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sebbbi
04-Mar-2009, 11:56
I have been tuning tone mapping for our fortcoming game lately. It's the first game I have deloped that has real tone mapping. In earlier games we have just used 2x or 4x dynamic range to get better bloom quality and a very simple linear tonemapping (to get some kind of eye iris simulation).

I have encountered some problems with the tonemapping algorithm I use, mostly color desaturation and losing the constrast of the dark areas and bright areas.

1. I calculate the average screen brightness like this:

For each pixel:
pixel.brightness = log(pixel.r * 0.2125 + pixel.g * 0.7154 + pixel.b * 0.0721);

Calculate average by downsampling (blending 4x4 pixels together) until the final result is one pixel:
averageBrightness = exp(pixel1x1Brightness);

2. Iris closing and opening is set to 1% per frame (60 fps):
interpolatedBrightness = averageBrightness * 0.01 + interpolatedBrightness * 0.99;

3. The tonemap multiplier is calculated like this:
middleGray = 0.12;
tonemapMultiplier = middleGray / (interpolatedBrightness + 0.001)

4. Final pixel color is tonemapped like this:
pixelColor.rgb *= tonemapMultiplier;
pixelColor.rgb /= (1.0 + pixelColor.rgb);

The "pixelColor.rgb /= (1.0 + pixelColor.rgb)" converts the color to [0,1] range. With this operation black colors stay black, pure white (1.0) colors become 0.5, double white colors (2.0) become 0.666, triple white (3.0) become 0.75, and infinite bright pixels become near 1.0.

The good thing about this conversion is that no color values are clamped. However the contrast and color saturation of the image is reduced and the full bit range is not used optimally (bright values are very rarely used). The resulting image looks pretty damp compared to non-tonemapped and linear tonemapped (clamped) versions.

I have noticed that this kind of color compression to [0,1] range is pretty much standard (in all the whitepapers I have read about tonemapping). Is there any better way to do the range compression? Or should I maybe implement some kind of contrast and saturation enhancement filters to combat this effect? What kind of solutions have you implemented on your games and applications?

Humus
04-Mar-2009, 21:16
I've always been a fan of photographic tonemapping:
result = 1.0 - exp2(-exposure * color.rgb);

This mimics the behavior of film in analog cameras.

sebbbi
04-Mar-2009, 23:09
I've always been a fan of photographic tonemapping:
result = 1.0 - exp2(-exposure * color.rgb);

This mimics the behavior of film in analog cameras.

Have to experiment with that formula tomorrow. It maps the whole color range to [0,1] area also. So there will be no color clamping using that formula either. However I suppose that will also cause some desaturation, as the RGB color channels are processed separately (the values of RGB channels get closer of each other in the processing making the resulting color more grey).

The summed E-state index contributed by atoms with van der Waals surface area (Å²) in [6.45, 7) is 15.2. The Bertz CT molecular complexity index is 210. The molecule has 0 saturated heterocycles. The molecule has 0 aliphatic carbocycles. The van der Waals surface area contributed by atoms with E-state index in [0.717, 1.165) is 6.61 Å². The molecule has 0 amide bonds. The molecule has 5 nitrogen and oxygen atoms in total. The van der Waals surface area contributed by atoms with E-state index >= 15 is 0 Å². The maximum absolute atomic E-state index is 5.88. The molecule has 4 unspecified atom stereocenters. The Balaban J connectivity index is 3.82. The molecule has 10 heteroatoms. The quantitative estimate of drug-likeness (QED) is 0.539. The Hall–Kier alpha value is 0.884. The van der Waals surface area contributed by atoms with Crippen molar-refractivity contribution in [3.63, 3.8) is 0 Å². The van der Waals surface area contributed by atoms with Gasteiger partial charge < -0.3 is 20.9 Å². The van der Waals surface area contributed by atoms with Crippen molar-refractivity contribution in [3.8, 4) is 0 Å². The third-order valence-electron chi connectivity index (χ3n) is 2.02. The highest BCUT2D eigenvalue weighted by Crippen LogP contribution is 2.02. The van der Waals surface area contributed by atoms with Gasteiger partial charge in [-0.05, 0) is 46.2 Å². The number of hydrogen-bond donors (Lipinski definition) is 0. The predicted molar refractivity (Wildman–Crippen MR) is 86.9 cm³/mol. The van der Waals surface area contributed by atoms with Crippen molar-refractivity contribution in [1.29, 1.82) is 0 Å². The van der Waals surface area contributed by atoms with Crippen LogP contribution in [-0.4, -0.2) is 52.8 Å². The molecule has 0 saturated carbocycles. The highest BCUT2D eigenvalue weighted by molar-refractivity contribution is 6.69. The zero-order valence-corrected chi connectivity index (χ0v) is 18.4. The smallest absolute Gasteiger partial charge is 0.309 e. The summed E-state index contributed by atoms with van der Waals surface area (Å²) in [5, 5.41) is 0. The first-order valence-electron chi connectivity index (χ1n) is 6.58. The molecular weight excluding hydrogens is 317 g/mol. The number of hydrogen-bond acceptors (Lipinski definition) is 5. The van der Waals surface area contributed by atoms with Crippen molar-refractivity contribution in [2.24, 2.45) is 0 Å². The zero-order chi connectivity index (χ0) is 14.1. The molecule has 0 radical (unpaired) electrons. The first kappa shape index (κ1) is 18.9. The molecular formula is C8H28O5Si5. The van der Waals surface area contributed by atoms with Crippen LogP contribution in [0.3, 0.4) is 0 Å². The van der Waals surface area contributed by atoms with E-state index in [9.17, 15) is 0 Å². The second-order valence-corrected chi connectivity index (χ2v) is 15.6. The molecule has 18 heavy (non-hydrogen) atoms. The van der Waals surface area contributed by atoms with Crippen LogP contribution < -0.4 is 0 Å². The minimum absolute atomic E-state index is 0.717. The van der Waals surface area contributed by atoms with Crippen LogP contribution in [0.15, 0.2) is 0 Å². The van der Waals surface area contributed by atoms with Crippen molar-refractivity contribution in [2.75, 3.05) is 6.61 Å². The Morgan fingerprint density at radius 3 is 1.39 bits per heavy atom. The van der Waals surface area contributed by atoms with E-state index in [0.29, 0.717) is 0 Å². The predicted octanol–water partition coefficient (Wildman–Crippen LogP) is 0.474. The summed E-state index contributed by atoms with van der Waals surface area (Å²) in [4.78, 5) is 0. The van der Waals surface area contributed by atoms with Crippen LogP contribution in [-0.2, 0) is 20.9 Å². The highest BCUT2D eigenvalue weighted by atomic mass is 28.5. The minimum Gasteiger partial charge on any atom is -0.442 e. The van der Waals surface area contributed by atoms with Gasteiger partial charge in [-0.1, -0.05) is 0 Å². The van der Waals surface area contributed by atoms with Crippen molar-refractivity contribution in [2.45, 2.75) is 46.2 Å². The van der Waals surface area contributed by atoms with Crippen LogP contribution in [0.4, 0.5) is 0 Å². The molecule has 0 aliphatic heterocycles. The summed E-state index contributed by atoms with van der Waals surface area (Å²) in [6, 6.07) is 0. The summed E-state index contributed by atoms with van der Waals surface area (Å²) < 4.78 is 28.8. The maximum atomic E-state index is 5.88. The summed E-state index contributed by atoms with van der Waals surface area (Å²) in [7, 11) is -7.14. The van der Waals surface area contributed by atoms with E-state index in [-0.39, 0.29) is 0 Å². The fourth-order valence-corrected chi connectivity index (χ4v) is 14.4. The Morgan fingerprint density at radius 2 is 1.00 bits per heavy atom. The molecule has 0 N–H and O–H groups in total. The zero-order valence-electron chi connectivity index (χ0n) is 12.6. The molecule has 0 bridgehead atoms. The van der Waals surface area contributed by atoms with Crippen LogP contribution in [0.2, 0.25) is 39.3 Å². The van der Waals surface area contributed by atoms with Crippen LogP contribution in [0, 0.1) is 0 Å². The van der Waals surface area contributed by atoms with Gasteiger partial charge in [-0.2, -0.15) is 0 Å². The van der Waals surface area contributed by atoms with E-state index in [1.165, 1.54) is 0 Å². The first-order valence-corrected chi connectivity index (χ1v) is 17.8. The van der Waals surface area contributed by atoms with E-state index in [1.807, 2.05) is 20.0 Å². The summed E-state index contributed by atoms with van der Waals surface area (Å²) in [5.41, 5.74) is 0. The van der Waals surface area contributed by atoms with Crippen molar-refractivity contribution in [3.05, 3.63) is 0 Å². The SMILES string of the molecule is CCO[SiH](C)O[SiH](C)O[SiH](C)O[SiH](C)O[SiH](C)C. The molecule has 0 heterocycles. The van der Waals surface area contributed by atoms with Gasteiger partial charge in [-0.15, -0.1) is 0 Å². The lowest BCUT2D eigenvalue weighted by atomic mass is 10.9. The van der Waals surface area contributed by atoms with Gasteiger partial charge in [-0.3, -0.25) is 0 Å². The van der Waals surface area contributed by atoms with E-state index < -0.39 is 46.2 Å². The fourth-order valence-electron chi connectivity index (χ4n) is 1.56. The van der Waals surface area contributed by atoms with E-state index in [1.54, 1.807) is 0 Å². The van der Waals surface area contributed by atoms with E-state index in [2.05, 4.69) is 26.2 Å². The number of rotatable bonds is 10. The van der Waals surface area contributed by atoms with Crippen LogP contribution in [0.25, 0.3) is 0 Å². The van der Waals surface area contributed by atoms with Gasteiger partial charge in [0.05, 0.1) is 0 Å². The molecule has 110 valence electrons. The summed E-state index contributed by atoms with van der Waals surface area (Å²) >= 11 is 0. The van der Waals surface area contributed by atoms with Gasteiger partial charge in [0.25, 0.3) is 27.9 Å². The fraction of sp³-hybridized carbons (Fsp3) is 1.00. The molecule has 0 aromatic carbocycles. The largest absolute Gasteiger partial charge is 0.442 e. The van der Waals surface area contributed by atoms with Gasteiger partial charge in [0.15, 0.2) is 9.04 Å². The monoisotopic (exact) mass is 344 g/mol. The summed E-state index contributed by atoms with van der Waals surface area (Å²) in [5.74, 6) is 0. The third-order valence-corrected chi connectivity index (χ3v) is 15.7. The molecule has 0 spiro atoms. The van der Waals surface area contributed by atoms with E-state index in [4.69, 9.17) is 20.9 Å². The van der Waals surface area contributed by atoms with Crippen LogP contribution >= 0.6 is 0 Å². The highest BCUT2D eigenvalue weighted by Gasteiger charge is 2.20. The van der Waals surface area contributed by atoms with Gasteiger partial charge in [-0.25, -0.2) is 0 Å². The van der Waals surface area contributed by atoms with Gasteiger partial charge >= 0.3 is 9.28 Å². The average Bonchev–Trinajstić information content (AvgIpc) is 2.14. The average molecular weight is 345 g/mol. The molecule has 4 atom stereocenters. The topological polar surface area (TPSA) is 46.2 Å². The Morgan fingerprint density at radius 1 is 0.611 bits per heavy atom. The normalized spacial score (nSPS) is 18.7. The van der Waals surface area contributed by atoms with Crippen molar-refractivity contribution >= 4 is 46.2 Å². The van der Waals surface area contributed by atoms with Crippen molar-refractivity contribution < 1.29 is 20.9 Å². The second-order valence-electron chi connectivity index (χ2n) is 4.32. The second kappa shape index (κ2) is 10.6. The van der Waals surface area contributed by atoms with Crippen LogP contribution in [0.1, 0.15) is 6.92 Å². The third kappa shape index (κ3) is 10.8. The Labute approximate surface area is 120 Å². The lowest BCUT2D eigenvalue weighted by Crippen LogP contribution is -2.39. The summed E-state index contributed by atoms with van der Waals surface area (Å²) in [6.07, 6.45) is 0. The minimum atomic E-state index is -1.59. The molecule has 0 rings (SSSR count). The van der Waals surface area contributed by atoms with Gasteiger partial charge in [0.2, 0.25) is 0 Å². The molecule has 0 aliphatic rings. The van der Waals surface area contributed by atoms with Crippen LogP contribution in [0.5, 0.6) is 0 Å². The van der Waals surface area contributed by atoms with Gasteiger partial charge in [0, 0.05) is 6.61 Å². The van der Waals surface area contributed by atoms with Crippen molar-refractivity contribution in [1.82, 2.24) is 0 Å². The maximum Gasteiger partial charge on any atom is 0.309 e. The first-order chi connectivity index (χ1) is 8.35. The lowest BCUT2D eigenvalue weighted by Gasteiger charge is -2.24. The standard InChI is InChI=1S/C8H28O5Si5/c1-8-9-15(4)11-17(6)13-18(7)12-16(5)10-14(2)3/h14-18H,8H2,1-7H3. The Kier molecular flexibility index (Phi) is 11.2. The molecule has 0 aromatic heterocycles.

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Currently I have implemented both a floating point render target version (16f and 10f) and a 8888 render target version of my hdr rendering pipeline. The 8888 pipeline calculates the tone mapping at the end of the deferred lighting shader (which calculates and outputs the final lighted pixels of one small screen tile), so no floating point render target is needed for full (32f-32f-32f-32f) floating point hdr result. In this method I also write the (non-tonemapped) log luminance of the pixels inside the alpha channel, and calculate the average screen brightness by downsampling those values by 4x4 until I reach 1x1 and read the value by the CPU. The CPU interpolates the exposure (1% each frame at 60 fps), and I use the calculated interpolated exposure in the shader (passed as a shader constant). High dynamic range bloom can be also calculated properly as the whole color range is compressed inside the [0,1] area (reverse tonemapping can be performed to get approx high dynamic range brightness from the compressed values).

With this method the post process step to do the tone mapping and the floating point render targets are not needed. However blending is a bit unrealistic as the system is blending together two post tonemapped images. This has not been a big issue for us, as we don't have that many transparencies (this was also one of the reasons why we chose to use a deferred renderer in the game).

Humus
05-Mar-2009, 21:31
Yeah, there will be some color desaturation from this formula as well. If you don't do any form of clipping there will always be some level of desaturation. The simplest solution is to just boost the saturation on the resulting image. I experimented a little with this and found that doing something like this at the end of the tonemapping shader worked nicely in my CustomResolve demo:

color = pow(color, 1.5);

I also tried using the standard s-curve (x^2*(3 - 2x)) but found the results a bit exaggerated. With a smoother "s" I guess the result might be fine. Not sure if it would be better than the pow curve though.